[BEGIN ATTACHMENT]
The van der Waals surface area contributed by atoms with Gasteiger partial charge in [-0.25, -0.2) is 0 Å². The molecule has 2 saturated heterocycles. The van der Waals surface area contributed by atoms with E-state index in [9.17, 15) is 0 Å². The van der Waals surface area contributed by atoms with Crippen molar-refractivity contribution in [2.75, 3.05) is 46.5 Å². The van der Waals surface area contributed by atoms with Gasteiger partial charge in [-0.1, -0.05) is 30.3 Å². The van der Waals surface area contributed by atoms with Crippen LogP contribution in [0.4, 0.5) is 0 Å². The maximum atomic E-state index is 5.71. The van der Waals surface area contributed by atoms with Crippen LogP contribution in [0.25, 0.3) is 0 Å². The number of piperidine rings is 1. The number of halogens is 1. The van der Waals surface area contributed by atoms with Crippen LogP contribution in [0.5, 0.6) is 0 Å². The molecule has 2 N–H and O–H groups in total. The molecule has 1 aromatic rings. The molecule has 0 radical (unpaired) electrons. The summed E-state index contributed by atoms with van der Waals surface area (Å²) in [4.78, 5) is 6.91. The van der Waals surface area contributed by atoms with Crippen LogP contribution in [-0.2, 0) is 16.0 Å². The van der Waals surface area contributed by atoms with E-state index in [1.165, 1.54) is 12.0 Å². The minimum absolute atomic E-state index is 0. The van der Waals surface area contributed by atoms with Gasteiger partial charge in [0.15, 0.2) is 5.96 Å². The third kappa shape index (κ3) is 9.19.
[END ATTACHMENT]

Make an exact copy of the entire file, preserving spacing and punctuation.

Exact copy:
The van der Waals surface area contributed by atoms with Gasteiger partial charge in [-0.25, -0.2) is 0 Å². The molecule has 2 saturated heterocycles. The van der Waals surface area contributed by atoms with E-state index in [9.17, 15) is 0 Å². The van der Waals surface area contributed by atoms with Crippen molar-refractivity contribution in [2.75, 3.05) is 46.5 Å². The van der Waals surface area contributed by atoms with Gasteiger partial charge in [-0.1, -0.05) is 30.3 Å². The van der Waals surface area contributed by atoms with Crippen LogP contribution in [0.4, 0.5) is 0 Å². The maximum atomic E-state index is 5.71. The van der Waals surface area contributed by atoms with Crippen LogP contribution in [0.25, 0.3) is 0 Å². The number of piperidine rings is 1. The number of halogens is 1. The van der Waals surface area contributed by atoms with Crippen LogP contribution in [0.5, 0.6) is 0 Å². The molecule has 2 N–H and O–H groups in total. The molecule has 1 aromatic rings. The molecule has 0 radical (unpaired) electrons. The summed E-state index contributed by atoms with van der Waals surface area (Å²) in [4.78, 5) is 6.91. The van der Waals surface area contributed by atoms with Crippen LogP contribution in [-0.2, 0) is 16.0 Å². The van der Waals surface area contributed by atoms with E-state index in [1.165, 1.54) is 12.0 Å². The minimum absolute atomic E-state index is 0. The van der Waals surface area contributed by atoms with Gasteiger partial charge in [0.15, 0.2) is 5.96 Å². The third kappa shape index (κ3) is 9.19.